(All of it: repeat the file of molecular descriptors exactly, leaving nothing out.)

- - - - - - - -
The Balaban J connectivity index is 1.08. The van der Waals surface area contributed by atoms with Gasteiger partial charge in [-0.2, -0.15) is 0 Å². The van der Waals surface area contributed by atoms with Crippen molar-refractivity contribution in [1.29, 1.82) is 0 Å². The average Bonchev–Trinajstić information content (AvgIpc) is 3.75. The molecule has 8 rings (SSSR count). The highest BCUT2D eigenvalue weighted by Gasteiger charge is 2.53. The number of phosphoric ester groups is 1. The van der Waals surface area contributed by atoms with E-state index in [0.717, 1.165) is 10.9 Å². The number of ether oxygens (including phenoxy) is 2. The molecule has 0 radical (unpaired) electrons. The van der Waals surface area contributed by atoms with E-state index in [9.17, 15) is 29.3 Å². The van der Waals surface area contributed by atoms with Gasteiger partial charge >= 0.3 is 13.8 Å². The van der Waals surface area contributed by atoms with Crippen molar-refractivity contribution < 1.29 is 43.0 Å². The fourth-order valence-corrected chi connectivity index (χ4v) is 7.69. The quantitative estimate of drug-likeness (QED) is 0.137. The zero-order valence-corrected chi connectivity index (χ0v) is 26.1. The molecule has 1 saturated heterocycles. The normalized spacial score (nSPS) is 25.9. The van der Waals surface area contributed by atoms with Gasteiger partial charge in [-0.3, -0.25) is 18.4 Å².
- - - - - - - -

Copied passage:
The Balaban J connectivity index is 1.08. The van der Waals surface area contributed by atoms with Gasteiger partial charge in [-0.2, -0.15) is 0 Å². The van der Waals surface area contributed by atoms with Crippen molar-refractivity contribution in [1.29, 1.82) is 0 Å². The average Bonchev–Trinajstić information content (AvgIpc) is 3.75. The molecule has 8 rings (SSSR count). The highest BCUT2D eigenvalue weighted by Gasteiger charge is 2.53. The number of phosphoric ester groups is 1. The van der Waals surface area contributed by atoms with E-state index in [0.717, 1.165) is 10.9 Å². The number of ether oxygens (including phenoxy) is 2. The molecule has 0 radical (unpaired) electrons. The van der Waals surface area contributed by atoms with E-state index in [9.17, 15) is 29.3 Å². The van der Waals surface area contributed by atoms with Gasteiger partial charge >= 0.3 is 13.8 Å². The van der Waals surface area contributed by atoms with Crippen molar-refractivity contribution < 1.29 is 43.0 Å². The fourth-order valence-corrected chi connectivity index (χ4v) is 7.69. The quantitative estimate of drug-likeness (QED) is 0.137. The zero-order valence-corrected chi connectivity index (χ0v) is 26.1. The molecule has 1 saturated heterocycles. The normalized spacial score (nSPS) is 25.9. The van der Waals surface area contributed by atoms with Gasteiger partial charge in [-0.3, -0.25) is 18.4 Å².